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PMC and enamel

I know that it is possible to make a hybrid of PMC and enamel - the
trouble is that although I’m using PMC+ and firing at a low temp
(800-850C) the enamel either floods the entire surface of the item or
it burns out (especially the reds).

Any advice from colleagues would be very welcome!

Tony Konrath
Gold and Stone

Hi Tony, Which reds are you using? Red is notoriously bad on silver,
sometimes even a flux undercoat will not help. You may want to try
Ninomiya Red for silver (#A-105B in the Enamelworks catalog), it
performs very well over silver and is a nice red, a bit more to the
purple side than true red. From what I have heard of the PMC, it is
still pretty porous so you might expect some problems with wicking,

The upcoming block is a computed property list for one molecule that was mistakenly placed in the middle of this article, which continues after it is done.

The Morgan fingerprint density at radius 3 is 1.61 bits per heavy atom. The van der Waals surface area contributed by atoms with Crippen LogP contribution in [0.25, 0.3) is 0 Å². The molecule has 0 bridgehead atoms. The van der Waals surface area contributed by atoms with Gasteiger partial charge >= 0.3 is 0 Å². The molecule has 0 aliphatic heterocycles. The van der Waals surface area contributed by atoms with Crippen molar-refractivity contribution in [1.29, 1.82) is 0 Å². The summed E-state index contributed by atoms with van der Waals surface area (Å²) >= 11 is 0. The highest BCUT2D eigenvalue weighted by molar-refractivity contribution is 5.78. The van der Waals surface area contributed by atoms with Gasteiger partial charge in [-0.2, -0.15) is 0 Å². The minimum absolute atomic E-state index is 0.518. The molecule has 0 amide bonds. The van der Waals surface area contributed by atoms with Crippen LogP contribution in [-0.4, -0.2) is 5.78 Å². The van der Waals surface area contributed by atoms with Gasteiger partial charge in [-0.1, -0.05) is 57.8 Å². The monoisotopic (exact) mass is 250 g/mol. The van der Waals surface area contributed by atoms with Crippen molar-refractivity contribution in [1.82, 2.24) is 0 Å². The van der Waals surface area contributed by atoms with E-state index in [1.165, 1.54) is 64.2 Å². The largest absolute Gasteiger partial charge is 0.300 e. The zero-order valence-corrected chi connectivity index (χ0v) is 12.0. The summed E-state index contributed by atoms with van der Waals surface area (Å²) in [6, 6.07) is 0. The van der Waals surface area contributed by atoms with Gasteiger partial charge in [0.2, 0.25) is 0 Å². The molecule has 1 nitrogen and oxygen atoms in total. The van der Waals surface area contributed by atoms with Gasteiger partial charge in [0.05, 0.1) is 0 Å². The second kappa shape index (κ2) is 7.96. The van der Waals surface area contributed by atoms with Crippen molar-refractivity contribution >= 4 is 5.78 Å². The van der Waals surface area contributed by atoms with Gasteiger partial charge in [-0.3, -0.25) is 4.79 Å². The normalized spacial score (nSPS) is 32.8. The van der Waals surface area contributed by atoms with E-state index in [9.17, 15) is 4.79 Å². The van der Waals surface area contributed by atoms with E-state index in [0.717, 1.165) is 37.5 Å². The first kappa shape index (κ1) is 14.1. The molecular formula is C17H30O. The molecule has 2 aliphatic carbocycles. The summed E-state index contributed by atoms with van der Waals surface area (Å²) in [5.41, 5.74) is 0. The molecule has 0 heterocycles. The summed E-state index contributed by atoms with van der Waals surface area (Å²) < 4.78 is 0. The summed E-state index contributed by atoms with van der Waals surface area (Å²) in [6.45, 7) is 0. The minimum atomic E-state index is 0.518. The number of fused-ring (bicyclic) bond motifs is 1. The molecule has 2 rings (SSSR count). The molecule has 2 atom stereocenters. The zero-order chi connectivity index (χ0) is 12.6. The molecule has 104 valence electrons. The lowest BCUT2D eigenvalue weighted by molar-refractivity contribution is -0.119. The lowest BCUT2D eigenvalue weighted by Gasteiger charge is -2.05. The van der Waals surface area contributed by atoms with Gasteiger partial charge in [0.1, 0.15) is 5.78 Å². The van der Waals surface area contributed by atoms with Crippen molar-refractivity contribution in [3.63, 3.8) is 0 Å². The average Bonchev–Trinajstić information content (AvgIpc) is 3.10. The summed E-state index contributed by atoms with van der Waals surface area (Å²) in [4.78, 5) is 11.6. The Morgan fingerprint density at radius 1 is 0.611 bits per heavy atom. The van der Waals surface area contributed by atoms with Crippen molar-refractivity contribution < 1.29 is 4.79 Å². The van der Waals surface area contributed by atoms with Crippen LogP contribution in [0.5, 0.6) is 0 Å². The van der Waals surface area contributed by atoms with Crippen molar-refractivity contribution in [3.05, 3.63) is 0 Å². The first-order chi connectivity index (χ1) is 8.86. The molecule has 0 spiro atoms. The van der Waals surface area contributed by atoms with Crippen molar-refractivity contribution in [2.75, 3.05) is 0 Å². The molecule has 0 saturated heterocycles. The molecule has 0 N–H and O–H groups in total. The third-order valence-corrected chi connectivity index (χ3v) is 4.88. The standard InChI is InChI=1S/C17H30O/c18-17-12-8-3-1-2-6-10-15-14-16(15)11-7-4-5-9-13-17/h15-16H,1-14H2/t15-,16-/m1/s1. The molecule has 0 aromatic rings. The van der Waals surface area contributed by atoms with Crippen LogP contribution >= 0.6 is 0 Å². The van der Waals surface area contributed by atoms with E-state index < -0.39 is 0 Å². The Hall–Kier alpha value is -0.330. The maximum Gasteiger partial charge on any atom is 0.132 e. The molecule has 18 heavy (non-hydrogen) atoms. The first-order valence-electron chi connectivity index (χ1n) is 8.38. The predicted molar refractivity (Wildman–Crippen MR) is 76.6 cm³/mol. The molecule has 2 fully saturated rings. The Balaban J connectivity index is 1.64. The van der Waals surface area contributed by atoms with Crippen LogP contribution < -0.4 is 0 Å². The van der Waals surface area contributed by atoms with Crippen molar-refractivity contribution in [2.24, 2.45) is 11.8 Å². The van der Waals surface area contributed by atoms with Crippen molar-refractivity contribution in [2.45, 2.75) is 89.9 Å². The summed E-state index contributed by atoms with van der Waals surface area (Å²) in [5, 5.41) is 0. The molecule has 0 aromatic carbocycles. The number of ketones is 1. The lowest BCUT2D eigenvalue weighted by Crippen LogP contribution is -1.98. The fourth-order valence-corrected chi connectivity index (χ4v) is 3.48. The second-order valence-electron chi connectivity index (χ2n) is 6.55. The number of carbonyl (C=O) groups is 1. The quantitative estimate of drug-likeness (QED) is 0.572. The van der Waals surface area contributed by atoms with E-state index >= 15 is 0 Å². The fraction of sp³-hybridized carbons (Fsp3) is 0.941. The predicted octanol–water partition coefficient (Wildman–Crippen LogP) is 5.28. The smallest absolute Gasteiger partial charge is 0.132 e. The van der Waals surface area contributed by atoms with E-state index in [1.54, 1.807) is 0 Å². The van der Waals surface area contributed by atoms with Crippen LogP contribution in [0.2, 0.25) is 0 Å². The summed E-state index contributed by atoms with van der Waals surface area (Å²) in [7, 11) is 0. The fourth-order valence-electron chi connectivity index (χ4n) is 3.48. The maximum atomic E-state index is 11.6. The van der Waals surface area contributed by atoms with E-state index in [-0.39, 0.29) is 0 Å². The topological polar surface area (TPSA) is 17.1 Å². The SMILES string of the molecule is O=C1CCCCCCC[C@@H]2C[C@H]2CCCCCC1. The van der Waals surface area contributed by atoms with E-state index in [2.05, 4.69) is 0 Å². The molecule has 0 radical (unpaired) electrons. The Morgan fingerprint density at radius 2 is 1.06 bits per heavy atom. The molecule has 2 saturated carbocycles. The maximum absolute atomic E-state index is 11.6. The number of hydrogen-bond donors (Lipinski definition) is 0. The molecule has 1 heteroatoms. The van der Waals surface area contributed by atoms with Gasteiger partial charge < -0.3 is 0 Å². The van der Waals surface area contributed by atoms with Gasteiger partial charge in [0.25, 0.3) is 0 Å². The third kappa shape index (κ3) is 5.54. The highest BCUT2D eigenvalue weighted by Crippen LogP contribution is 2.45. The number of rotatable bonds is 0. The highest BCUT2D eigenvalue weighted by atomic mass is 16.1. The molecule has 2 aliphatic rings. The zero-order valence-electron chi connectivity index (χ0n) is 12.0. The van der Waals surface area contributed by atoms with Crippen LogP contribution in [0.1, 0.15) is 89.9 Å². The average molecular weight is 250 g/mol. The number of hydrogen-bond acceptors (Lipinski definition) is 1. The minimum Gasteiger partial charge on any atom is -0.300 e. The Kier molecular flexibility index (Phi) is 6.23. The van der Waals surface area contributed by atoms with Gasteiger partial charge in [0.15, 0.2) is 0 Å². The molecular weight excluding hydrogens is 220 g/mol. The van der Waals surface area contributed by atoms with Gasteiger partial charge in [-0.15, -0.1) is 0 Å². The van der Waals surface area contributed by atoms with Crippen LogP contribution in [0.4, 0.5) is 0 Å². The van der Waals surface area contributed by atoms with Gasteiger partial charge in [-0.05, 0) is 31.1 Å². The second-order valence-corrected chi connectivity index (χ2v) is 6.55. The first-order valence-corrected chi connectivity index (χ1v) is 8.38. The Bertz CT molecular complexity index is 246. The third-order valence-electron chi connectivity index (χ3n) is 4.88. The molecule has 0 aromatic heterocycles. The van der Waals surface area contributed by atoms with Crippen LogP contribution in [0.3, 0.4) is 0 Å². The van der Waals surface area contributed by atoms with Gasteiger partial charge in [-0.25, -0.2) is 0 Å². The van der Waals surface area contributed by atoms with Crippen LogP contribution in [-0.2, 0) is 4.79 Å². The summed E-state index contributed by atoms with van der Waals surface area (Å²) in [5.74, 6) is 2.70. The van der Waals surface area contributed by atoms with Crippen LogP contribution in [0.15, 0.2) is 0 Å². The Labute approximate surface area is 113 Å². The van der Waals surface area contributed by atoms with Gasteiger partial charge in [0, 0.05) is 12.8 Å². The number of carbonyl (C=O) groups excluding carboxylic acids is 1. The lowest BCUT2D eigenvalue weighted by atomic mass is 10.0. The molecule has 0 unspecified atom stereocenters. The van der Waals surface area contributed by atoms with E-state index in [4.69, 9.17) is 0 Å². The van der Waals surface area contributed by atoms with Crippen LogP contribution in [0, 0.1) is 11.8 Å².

you could try bringing the temperature down to 760-780C and see if
your enamel stays put. Good luck!


I made a reproduction of a Scythian horse in pmc+ which I tumbled
with Steel varied shot for 11/2 hours with Dawn detergent and water. I
then laid wet enamels in the textured areas where jewels had been
pried out of the original piece I did two firings of transparents at
1200. The Greens and Blues were good , but the Garnet was muddy. Hope
this helps. Bill from Long Island

two firings of transparents at 1200. The Greens and Blues were good ,
but the Garnet was muddy.

Depending upon the brand of enamels you use, most reds, oranges, pinks
and some yellows need a barrier coat of silver flux between the metal
and the enamels.

Donna in VA

Thanks all for the responses on this one but I need to be a bit

By mixing enamel powder and PMC clay it’s possible to produce a
material that is still silver but is colored (purple, yellow, green

What I’m interested in is about the most successful
enamels for this type of work, enamel manufactures name and the enamel
number etc.

Any additional help would be greatly appreciated!

Tony Konrath
Gold and Stone